United States presidential elections in Florida
|No. of elections||42|
|Voted for winning candidate||31|
|Voted for losing candidate||11|
Following is a table of United States presidential elections in Florida, ordered by year. Since its admission to statehood in 1845, Florida has participated in every U.S. presidential election except the election of 1864, during the American Civil War, when the state had seceded to join the Confederacy.
Winners of the state are in bold.
Elections from 1864 to present
Election of 1860
The election of 1860 was a complex realigning election in which the breakdown of the previous two-party alignment culminated in four parties each competing for influence in different parts of the country. The result of the election, with the victory of an ardent opponent of slavery, spurred the secession of eleven states and brought about the American Civil War.
|Year||Winner (nationally)||Votes||Percent||Loser (nationally)||Votes||Percent||Loser (nationally)||Votes||Percent||Loser (nationally)||Votes||Percent||Electoral|
|1860||Abraham Lincoln||no ballots||Stephen A. Douglas||223||1.7||John C. Breckinridge||8,277||62.2||John Bell||4,801||36.1||3|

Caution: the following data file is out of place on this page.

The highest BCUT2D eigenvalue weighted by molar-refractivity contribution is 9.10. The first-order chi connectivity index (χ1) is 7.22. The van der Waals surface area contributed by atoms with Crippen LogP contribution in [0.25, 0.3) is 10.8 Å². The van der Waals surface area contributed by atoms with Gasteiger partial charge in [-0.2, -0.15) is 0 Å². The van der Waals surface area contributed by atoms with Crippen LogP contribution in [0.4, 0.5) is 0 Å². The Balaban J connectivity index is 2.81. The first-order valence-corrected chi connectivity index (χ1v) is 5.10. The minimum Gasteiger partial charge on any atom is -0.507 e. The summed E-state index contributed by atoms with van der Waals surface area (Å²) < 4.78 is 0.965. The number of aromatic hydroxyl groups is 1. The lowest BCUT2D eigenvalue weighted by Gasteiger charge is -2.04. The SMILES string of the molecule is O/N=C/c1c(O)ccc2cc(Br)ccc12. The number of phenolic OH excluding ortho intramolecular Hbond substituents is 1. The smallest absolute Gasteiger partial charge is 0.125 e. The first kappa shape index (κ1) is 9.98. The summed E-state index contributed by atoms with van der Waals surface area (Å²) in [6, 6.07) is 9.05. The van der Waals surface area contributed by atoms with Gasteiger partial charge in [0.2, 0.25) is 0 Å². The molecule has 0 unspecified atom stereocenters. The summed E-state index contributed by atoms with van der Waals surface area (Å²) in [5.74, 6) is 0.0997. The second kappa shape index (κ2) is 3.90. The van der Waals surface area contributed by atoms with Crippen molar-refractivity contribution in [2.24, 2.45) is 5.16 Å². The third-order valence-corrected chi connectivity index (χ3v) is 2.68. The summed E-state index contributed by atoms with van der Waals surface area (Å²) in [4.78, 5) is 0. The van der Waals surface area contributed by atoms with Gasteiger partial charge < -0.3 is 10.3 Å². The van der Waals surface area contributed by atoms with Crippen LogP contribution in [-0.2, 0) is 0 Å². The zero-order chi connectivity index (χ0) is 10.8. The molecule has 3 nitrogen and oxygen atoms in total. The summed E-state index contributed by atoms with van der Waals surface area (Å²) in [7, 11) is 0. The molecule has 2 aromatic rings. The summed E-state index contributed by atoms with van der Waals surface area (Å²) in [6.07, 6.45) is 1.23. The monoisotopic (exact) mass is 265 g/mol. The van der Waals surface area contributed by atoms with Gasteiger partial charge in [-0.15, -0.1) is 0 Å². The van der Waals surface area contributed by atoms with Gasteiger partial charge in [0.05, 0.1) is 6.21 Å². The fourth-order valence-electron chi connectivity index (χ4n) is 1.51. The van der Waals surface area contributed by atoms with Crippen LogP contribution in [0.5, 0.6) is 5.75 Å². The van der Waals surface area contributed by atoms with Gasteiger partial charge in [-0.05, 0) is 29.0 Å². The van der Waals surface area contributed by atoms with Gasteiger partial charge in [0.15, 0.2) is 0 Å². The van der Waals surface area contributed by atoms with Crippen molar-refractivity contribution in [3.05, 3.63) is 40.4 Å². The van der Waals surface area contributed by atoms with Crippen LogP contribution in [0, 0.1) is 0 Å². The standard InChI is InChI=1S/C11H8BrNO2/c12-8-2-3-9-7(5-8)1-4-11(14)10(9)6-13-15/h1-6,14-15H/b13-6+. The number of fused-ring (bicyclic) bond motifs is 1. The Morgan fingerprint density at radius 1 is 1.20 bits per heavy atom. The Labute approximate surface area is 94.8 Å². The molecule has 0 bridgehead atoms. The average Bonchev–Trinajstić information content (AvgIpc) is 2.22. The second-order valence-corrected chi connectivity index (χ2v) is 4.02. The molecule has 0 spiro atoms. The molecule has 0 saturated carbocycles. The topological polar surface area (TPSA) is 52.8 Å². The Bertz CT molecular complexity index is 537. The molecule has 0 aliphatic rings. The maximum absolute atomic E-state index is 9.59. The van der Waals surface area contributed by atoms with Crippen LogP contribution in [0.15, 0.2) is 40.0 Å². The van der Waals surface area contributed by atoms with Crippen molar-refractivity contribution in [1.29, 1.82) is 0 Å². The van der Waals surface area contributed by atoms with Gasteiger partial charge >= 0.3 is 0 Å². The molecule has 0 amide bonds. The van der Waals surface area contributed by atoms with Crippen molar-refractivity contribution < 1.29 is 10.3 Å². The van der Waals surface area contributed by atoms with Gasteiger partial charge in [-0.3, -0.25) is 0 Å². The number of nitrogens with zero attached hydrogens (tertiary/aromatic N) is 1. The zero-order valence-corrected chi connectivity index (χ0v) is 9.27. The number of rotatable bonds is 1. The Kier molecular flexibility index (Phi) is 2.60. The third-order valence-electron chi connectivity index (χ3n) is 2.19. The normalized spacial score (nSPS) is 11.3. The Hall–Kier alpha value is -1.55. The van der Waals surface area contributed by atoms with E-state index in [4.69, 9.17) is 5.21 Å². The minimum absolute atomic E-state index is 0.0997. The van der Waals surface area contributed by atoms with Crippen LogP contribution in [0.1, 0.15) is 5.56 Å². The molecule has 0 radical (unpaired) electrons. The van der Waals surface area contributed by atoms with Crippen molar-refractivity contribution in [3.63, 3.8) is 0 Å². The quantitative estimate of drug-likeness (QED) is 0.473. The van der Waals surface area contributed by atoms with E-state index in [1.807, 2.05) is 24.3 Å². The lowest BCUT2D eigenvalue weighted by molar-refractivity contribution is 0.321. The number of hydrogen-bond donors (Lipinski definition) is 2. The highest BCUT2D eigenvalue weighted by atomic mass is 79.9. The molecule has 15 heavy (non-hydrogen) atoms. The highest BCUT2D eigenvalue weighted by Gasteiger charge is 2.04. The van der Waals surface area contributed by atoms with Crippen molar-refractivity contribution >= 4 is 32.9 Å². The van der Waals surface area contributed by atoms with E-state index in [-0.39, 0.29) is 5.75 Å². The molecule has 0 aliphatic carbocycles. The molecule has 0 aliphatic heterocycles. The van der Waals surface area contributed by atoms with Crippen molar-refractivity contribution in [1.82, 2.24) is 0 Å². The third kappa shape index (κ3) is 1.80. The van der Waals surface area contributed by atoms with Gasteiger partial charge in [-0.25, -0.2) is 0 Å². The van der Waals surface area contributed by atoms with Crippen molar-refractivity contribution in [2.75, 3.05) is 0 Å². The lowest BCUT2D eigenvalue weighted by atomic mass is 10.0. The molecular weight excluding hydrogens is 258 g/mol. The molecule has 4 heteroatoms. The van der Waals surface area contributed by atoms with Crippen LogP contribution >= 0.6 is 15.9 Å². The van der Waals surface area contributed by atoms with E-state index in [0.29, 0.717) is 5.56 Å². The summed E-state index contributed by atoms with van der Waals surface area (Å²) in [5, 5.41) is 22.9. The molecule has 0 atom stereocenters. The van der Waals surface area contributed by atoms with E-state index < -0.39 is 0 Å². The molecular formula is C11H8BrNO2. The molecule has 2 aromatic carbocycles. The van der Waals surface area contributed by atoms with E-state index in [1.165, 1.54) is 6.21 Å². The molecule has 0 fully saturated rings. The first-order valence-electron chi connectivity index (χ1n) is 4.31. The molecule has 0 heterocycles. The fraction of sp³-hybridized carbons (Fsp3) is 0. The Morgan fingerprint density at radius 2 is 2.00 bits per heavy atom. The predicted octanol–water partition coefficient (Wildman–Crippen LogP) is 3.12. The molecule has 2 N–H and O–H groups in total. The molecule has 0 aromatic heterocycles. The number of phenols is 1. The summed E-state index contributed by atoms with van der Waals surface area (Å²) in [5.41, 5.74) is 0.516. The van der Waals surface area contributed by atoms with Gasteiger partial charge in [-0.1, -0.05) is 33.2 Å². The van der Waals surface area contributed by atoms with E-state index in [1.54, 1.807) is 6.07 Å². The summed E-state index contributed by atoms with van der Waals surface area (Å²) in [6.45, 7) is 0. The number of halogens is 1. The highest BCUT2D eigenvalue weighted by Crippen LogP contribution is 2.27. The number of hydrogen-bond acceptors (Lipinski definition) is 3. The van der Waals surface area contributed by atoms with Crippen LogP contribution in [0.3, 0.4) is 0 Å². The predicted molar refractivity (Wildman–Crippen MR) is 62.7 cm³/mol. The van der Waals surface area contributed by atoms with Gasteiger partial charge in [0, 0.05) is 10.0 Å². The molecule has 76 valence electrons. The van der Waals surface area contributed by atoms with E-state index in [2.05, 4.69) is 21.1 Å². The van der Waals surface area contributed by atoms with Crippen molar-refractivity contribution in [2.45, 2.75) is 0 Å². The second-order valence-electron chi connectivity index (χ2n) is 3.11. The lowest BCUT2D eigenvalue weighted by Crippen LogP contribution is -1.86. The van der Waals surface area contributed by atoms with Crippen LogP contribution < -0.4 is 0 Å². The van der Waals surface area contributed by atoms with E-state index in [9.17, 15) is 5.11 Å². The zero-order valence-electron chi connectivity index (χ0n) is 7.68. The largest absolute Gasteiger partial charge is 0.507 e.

Elections prior to 1860
|Year||Winner (nationally)||Votes||Percent||Loser (nationally)||Votes||Percent||Other national
|1856||James Buchanan||6,358||56.81||John C. Frémont||no ballots||Millard Fillmore||4,833||43.19||3|
|1852||Franklin Pierce||4,318||60.03||Winfield Scott||2,875||39.97||John P. Hale||no ballots||3|
|1848||Zachary Taylor||4,120||57.2||Lewis Cass||3,083||42.8||Martin Van Buren||no ballots||3|
- Dave Leip’s U.S. Election Atlas; 1876 Presidential General Election Results – Florida
- For purposes of these lists, other national candidates are defined as those who won at least one electoral vote, or won at least ten percent of the vote in multiple states.
- Was allied with a slate of unpledged electors in Louisiana, Mississippi and South Carolina
- Due to the status of Reconstruction, no election was held; three electoral votes were allocated by the Florida State Legislature to Ulysses S. Grant.